Newscasts

PNS Daily News - December 12, 2019 


A House Committee begins debate on articles of impeachment; Washington state is set to launch a paid family, medical leave program; advocates for refugees say disinformation clouds their case; and a new barrier to abortion in Kentucky.

2020Talks - December 12, 2019 


Today’s the deadline to qualify for this month’s debate, and entrepreneur Andrew Yang made it - the only non-white candidate who’ll be on stage. Plus, former Secretary Julián Castro questions the order of primary contests.

Economist: Clean Air Rules Don’t Slow Economy by Raising the Power Costs

April 6, 2012

CHARLESTON, W. Va. – West Virginia's critics of the Environmental Protection Agency (EPA) charge that its new rules to force power plants to cut air pollution will cause electricity rates to rise, thereby slowing the economy. But economist Josh Bivens, with the Economic Policy Institute, disagrees.

Bivens says the jobs created by new investments in pollution reduction will more than offset the losses. His research indicates the argument that "regulations kill jobs" is often a myth, which he says is the case with the clean air rules.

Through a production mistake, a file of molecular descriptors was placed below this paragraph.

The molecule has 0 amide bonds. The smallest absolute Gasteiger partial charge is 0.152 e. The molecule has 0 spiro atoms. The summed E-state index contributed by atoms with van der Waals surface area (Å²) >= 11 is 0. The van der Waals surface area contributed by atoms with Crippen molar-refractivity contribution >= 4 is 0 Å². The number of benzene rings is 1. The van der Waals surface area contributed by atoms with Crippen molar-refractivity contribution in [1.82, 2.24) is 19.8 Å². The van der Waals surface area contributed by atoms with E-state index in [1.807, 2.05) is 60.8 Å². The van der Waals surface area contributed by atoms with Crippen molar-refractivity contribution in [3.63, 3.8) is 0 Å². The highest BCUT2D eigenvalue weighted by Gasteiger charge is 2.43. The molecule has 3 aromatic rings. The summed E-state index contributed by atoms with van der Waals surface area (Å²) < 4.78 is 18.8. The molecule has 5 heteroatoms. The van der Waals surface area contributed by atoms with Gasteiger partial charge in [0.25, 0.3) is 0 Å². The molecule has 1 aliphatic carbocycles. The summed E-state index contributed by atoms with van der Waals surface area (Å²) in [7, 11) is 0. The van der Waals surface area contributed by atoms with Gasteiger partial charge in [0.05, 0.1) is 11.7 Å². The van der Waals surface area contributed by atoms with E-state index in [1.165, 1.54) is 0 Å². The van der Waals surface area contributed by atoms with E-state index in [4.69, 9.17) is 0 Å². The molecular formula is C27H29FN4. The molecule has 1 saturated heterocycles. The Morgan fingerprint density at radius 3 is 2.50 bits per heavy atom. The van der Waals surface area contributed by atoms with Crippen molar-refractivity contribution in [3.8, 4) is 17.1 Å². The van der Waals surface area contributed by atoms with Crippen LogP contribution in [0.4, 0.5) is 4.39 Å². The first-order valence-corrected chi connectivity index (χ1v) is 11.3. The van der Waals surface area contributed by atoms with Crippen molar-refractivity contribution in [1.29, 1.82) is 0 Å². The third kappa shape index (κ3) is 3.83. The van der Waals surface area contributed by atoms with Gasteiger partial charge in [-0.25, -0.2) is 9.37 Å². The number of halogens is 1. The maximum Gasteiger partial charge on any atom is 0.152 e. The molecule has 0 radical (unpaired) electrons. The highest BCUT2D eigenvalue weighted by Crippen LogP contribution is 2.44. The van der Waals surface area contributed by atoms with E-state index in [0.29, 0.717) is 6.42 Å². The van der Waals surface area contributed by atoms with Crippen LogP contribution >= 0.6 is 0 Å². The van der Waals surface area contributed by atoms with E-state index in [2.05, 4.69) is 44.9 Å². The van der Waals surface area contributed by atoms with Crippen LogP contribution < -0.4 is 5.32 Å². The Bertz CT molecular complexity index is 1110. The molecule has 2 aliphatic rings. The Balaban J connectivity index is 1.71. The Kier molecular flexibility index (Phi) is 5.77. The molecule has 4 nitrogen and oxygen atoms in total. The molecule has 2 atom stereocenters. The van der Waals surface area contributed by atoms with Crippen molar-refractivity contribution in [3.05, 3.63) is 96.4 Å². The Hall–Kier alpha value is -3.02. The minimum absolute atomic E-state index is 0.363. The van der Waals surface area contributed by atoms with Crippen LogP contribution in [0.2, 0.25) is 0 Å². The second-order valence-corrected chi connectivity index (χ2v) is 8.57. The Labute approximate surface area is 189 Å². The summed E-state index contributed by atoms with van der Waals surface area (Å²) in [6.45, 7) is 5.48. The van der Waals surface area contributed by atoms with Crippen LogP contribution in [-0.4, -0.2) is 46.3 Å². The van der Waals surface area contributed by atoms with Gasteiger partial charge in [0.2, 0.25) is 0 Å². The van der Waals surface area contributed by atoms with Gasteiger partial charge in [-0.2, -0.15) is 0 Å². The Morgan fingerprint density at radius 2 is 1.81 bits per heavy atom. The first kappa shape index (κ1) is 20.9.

"The reason why electricity becomes more expensive is because the utilities have to hire people. The boost from the extra jobs created by the investments, I estimate, outweighs the negatives."

Bivens' findings are detailed in a new report, Going Green Won't Kill Jobs During Hard Times, published in New Scientist magazine.

According to Bivens, some argue that government-mandated investments could pull resources from other productive places in the economy – although he notes that is only the case if the economy is growing quickly. He points out that the problem with this downturn, like all slow periods, is that private money is sitting idle. In effect, he says, the EPA is forcing some of that idle money to become productive again.

"Financial capital is not scarce. Corporate liquid savings are at all-time highs; we've got historically low interest rates. There's just no evidence that these investments are going to necessarily crowd out some other private investment."

Bivens' analysis does not include the health benefits of breathing cleaner air, although he says those will have a significant impact, as well.

"By those measures, this seems like a really big winner, mostly driven by the benefits to health and quality of life identified by EPA."

Gov. Earl Ray Tomblin, Sen. Joe Manchin and all three West Virginia members of Congress have publicly attacked the EPA's Clean Air Act rules.

Dan Heyman, Public News Service - WV